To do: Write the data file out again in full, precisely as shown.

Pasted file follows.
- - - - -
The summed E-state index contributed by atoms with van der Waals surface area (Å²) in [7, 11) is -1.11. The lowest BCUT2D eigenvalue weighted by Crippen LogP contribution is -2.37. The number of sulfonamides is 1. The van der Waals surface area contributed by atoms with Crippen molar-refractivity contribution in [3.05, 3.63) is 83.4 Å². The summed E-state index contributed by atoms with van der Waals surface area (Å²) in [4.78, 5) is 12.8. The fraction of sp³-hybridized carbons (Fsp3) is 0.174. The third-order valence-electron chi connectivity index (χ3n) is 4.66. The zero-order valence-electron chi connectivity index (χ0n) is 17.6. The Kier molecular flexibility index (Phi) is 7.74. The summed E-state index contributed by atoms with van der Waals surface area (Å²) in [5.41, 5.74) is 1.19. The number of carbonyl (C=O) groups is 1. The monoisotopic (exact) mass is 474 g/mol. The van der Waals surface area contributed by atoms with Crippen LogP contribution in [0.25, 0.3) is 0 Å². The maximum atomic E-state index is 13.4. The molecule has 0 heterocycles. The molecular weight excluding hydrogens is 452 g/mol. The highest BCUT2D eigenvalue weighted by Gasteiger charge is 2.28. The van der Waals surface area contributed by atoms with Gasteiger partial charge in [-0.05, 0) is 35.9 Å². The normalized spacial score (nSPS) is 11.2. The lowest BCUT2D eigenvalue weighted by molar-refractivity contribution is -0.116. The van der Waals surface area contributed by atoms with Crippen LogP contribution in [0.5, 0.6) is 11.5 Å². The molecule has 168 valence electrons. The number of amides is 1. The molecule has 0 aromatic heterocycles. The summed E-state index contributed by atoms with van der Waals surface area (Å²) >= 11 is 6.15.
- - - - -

The summed E-state index contributed by atoms with van der Waals surface area (Å²) in [7, 11) is -1.11. The lowest BCUT2D eigenvalue weighted by Crippen LogP contribution is -2.37. The number of sulfonamides is 1. The van der Waals surface area contributed by atoms with Crippen molar-refractivity contribution in [3.05, 3.63) is 83.4 Å². The summed E-state index contributed by atoms with van der Waals surface area (Å²) in [4.78, 5) is 12.8. The fraction of sp³-hybridized carbons (Fsp3) is 0.174. The third-order valence-electron chi connectivity index (χ3n) is 4.66. The zero-order valence-electron chi connectivity index (χ0n) is 17.6. The Kier molecular flexibility index (Phi) is 7.74. The summed E-state index contributed by atoms with van der Waals surface area (Å²) in [5.41, 5.74) is 1.19. The number of carbonyl (C=O) groups is 1. The monoisotopic (exact) mass is 474 g/mol. The van der Waals surface area contributed by atoms with Crippen LogP contribution in [0.25, 0.3) is 0 Å². The maximum atomic E-state index is 13.4. The molecule has 0 heterocycles. The molecular weight excluding hydrogens is 452 g/mol. The highest BCUT2D eigenvalue weighted by Gasteiger charge is 2.28. The van der Waals surface area contributed by atoms with Gasteiger partial charge in [-0.05, 0) is 35.9 Å². The normalized spacial score (nSPS) is 11.2. The lowest BCUT2D eigenvalue weighted by molar-refractivity contribution is -0.116. The van der Waals surface area contributed by atoms with Crippen LogP contribution in [0.5, 0.6) is 11.5 Å². The molecule has 168 valence electrons. The number of amides is 1. The molecule has 0 aromatic heterocycles. The summed E-state index contributed by atoms with van der Waals surface area (Å²) >= 11 is 6.15.